Lots of interesting board positions have opened up in the North — Northern Ireland Screen (23 Sept deadline), the Arts Council of Northern Ireland (30 September deadline), and the Northern Irish Museums Council (7 October deadline, seeking a Director) are seeking expressions of interest/applications from potential candidates.

The Friends of the National Collections of Ireland have a new website! Founded by Sarah Purser in 1924, the Society still works to donate works of special importance to public collections in Ireland.

MOMA’s increasing its admission price from $20 to $25 — yeowch! Good debate follows in the comments on the NY Times’ opinion piece.

Per Cent for Public Art‘ is the title of an upcoming forum on public art in Ireland on 14 October in Wexford, presented by Articulate (a very motivated & accomplished group of former UCD MA students), and sponsored by the Arts Council, OPW, Wexford local authorities, UCD & others. The keynote speaker is Sara Reisman, director of NYC’s Percent for Art scheme, and the programme of participants looks fantastic for anyone interested in Irish public art.

CREATE (the national development agency for the collaborative arts) is looking for a new director, but they’re also running an upcoming symposium on the Arts and Civil Society at the Triskel Arts Centre in Cork on 20-21 October. Again lots of great speakers, although it’s lamentable a more affordable concession offer is not available, especially given the subject of the event.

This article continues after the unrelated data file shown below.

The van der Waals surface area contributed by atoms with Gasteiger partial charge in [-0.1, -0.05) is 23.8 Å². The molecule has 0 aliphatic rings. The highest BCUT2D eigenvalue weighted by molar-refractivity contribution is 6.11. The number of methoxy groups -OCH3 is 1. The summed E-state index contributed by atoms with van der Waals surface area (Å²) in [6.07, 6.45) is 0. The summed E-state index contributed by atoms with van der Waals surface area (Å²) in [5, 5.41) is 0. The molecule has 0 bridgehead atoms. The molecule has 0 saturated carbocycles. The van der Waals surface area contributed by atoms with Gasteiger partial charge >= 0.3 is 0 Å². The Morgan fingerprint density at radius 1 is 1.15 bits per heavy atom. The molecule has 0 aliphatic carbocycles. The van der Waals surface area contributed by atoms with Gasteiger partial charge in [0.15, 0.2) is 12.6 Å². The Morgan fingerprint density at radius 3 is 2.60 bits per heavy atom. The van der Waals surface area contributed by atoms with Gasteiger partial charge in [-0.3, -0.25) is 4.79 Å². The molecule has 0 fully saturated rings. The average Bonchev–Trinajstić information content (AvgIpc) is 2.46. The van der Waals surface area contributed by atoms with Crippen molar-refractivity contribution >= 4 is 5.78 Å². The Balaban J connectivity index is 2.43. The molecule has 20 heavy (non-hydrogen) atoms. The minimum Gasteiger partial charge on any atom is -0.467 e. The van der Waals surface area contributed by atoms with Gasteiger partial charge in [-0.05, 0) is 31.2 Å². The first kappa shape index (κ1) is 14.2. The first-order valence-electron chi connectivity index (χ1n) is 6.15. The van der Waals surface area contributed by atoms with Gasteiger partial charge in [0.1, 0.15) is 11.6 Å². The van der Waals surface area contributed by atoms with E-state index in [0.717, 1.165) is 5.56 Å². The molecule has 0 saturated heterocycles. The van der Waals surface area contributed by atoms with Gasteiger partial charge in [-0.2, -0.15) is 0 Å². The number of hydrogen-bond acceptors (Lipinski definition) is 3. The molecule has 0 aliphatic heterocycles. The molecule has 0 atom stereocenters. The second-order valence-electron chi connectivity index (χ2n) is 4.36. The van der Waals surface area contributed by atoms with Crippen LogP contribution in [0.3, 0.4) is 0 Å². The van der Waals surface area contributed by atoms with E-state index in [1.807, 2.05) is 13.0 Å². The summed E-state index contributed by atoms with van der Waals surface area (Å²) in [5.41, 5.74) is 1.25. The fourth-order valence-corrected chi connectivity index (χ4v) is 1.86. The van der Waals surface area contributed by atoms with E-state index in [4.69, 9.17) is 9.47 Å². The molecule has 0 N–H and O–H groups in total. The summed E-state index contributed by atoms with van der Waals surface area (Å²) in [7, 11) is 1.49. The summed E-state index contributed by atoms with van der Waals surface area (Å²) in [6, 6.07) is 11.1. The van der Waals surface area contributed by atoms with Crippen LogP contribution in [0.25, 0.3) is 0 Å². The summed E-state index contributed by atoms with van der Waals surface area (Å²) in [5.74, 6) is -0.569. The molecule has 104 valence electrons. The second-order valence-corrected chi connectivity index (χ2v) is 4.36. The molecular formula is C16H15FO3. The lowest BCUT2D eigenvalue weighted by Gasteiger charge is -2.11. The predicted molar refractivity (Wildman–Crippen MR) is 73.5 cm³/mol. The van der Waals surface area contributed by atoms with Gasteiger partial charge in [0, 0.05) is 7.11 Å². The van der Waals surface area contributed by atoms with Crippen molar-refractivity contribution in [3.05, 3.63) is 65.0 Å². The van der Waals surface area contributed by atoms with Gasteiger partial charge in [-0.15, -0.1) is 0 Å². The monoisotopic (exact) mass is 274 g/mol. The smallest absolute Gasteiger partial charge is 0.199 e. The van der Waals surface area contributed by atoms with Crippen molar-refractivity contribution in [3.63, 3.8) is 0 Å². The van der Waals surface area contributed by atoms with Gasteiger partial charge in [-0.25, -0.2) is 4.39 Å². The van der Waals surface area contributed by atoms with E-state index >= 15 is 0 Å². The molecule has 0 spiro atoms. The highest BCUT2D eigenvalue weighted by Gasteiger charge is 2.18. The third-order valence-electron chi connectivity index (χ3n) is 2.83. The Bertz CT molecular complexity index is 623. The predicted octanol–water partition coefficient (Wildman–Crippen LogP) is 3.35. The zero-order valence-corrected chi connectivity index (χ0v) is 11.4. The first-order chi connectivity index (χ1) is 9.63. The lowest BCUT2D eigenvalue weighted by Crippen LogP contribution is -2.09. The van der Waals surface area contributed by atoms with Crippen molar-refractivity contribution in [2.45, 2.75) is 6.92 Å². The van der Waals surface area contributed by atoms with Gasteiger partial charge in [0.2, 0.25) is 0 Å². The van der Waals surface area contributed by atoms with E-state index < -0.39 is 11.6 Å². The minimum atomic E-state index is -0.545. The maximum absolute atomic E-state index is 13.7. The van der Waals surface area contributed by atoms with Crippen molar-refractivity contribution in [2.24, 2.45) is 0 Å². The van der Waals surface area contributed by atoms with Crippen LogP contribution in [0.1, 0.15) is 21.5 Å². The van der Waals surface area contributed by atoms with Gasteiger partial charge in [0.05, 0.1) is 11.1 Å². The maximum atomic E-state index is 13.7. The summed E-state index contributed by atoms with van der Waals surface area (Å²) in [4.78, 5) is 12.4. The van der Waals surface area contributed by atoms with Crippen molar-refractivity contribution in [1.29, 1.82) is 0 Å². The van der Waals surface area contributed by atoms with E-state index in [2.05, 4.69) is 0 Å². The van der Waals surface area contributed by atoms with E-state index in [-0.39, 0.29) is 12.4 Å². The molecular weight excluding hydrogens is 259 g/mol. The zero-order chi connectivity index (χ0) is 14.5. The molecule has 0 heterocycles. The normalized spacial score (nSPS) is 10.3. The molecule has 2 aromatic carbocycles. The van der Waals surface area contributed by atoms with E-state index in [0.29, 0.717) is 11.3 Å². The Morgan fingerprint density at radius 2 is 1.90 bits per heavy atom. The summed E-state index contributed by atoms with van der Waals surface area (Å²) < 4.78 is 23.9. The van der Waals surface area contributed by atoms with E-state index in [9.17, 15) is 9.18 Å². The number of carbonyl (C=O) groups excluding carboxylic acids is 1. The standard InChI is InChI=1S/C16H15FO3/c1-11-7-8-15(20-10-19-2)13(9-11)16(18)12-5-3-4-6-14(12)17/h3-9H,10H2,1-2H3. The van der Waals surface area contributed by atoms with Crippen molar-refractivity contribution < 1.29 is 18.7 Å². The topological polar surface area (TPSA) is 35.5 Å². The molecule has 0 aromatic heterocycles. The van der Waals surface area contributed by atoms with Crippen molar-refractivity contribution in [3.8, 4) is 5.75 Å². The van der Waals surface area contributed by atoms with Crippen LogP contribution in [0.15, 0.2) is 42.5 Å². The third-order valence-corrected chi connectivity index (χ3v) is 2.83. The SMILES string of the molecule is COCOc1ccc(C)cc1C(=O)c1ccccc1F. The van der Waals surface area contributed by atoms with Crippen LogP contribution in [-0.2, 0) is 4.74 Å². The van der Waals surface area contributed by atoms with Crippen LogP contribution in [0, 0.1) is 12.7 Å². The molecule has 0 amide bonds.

Weekly round-up: 22 August 2011

Heritage Week 2011

It’s Heritage Week! There are special events happening at museums & cultural sites across the country — you can download a free iPhone app to keep track of them all, and plan outings until the 28th…

Speaking of iPhone apps.. Irish developer Justin McKeown asked me to have a look at his ArtWorker app, designed to help visual artists in valuing their work, time spent delivering workshops and other services, etc. It’s pretty nifty all right, especially the ability to help folks calculate a daily rate/hourly rate. I think the calculation of artwork value is a little fuzzier (as you’re meant to input your ‘level of recognition’, which can be pretty hard to assess, and has an important impact on price), but no doubt further improvements & refinements will be implemented. Worth a look/download if you’re figuring out how to value your work or time! I’m sure Justin would appreciate any feedback from artists on what other features they’d like to see..